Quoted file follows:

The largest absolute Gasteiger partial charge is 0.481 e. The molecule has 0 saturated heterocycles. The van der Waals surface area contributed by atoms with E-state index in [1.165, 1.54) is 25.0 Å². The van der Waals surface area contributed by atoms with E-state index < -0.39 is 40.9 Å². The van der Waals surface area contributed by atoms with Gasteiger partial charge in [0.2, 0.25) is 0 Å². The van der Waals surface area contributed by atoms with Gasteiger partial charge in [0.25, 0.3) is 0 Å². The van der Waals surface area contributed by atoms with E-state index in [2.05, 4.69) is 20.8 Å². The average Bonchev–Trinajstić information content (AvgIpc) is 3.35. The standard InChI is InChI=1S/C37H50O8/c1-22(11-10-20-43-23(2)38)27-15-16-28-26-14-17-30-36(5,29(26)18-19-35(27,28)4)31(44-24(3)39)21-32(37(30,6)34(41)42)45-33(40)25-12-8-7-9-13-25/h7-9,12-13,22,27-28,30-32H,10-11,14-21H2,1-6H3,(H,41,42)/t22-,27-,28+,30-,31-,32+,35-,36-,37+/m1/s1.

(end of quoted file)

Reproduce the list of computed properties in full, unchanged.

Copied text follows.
The largest absolute Gasteiger partial charge is 0.481 e. The molecule has 0 saturated heterocycles. The van der Waals surface area contributed by atoms with E-state index in [1.165, 1.54) is 25.0 Å². The van der Waals surface area contributed by atoms with E-state index < -0.39 is 40.9 Å². The van der Waals surface area contributed by atoms with Gasteiger partial charge in [0.2, 0.25) is 0 Å². The van der Waals surface area contributed by atoms with Gasteiger partial charge in [0.25, 0.3) is 0 Å². The van der Waals surface area contributed by atoms with E-state index in [2.05, 4.69) is 20.8 Å². The average Bonchev–Trinajstić information content (AvgIpc) is 3.35. The standard InChI is InChI=1S/C37H50O8/c1-22(11-10-20-43-23(2)38)27-15-16-28-26-14-17-30-36(5,29(26)18-19-35(27,28)4)31(44-24(3)39)21-32(37(30,6)34(41)42)45-33(40)25-12-8-7-9-13-25/h7-9,12-13,22,27-28,30-32H,10-11,14-21H2,1-6H3,(H,41,42)/t22-,27-,28+,30-,31-,32+,35-,36-,37+/m1/s1.